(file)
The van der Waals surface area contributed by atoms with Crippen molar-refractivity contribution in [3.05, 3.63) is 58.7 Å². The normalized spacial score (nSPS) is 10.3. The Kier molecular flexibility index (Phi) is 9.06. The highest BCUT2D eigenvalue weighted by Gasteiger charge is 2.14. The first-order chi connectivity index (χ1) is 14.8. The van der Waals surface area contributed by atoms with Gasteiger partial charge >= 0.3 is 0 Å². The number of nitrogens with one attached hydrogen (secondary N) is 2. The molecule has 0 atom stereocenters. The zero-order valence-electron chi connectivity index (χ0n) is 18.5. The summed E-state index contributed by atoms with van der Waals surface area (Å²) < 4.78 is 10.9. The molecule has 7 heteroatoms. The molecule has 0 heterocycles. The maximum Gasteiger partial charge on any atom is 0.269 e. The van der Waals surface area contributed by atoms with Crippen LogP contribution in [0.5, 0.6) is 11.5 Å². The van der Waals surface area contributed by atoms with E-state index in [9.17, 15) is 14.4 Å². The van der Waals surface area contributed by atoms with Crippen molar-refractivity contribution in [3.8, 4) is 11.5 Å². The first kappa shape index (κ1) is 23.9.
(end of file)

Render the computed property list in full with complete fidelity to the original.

The van der Waals surface area contributed by atoms with Crippen molar-refractivity contribution in [3.05, 3.63) is 58.7 Å². The normalized spacial score (nSPS) is 10.3. The Kier molecular flexibility index (Phi) is 9.06. The highest BCUT2D eigenvalue weighted by Gasteiger charge is 2.14. The first-order chi connectivity index (χ1) is 14.8. The van der Waals surface area contributed by atoms with Gasteiger partial charge >= 0.3 is 0 Å². The number of nitrogens with one attached hydrogen (secondary N) is 2. The molecule has 0 atom stereocenters. The zero-order valence-electron chi connectivity index (χ0n) is 18.5. The summed E-state index contributed by atoms with van der Waals surface area (Å²) < 4.78 is 10.9. The molecule has 7 heteroatoms. The molecule has 0 heterocycles. The maximum Gasteiger partial charge on any atom is 0.269 e. The van der Waals surface area contributed by atoms with Crippen LogP contribution in [0.5, 0.6) is 11.5 Å². The van der Waals surface area contributed by atoms with E-state index in [9.17, 15) is 14.4 Å². The van der Waals surface area contributed by atoms with Crippen molar-refractivity contribution in [3.8, 4) is 11.5 Å². The first kappa shape index (κ1) is 23.9.